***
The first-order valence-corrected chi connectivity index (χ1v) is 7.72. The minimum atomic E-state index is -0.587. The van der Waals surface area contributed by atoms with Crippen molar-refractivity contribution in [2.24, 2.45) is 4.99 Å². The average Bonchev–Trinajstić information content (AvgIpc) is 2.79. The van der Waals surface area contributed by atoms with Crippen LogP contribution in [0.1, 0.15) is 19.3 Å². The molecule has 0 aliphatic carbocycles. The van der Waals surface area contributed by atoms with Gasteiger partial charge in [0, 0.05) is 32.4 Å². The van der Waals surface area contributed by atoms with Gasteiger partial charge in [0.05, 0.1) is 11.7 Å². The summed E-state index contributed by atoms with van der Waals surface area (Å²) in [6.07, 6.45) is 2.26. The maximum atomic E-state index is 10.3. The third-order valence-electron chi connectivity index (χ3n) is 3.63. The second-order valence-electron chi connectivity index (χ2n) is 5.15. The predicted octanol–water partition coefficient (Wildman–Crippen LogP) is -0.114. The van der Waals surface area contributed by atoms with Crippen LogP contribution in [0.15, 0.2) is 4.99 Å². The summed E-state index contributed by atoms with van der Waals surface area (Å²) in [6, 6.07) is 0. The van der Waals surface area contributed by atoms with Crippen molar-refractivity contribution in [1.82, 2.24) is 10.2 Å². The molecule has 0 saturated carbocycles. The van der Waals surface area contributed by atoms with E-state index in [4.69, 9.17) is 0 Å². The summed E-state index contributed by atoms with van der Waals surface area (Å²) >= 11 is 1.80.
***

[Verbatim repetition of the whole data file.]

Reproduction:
The first-order valence-corrected chi connectivity index (χ1v) is 7.72. The minimum atomic E-state index is -0.587. The van der Waals surface area contributed by atoms with Crippen molar-refractivity contribution in [2.24, 2.45) is 4.99 Å². The average Bonchev–Trinajstić information content (AvgIpc) is 2.79. The van der Waals surface area contributed by atoms with Crippen LogP contribution in [0.1, 0.15) is 19.3 Å². The molecule has 0 aliphatic carbocycles. The van der Waals surface area contributed by atoms with Gasteiger partial charge in [0, 0.05) is 32.4 Å². The van der Waals surface area contributed by atoms with Gasteiger partial charge in [0.05, 0.1) is 11.7 Å². The summed E-state index contributed by atoms with van der Waals surface area (Å²) in [6.07, 6.45) is 2.26. The maximum atomic E-state index is 10.3. The third-order valence-electron chi connectivity index (χ3n) is 3.63. The second-order valence-electron chi connectivity index (χ2n) is 5.15. The predicted octanol–water partition coefficient (Wildman–Crippen LogP) is -0.114. The van der Waals surface area contributed by atoms with Crippen LogP contribution in [0.15, 0.2) is 4.99 Å². The summed E-state index contributed by atoms with van der Waals surface area (Å²) in [6, 6.07) is 0. The van der Waals surface area contributed by atoms with Crippen molar-refractivity contribution in [1.82, 2.24) is 10.2 Å². The molecule has 0 saturated carbocycles. The van der Waals surface area contributed by atoms with E-state index in [4.69, 9.17) is 0 Å². The summed E-state index contributed by atoms with van der Waals surface area (Å²) >= 11 is 1.80.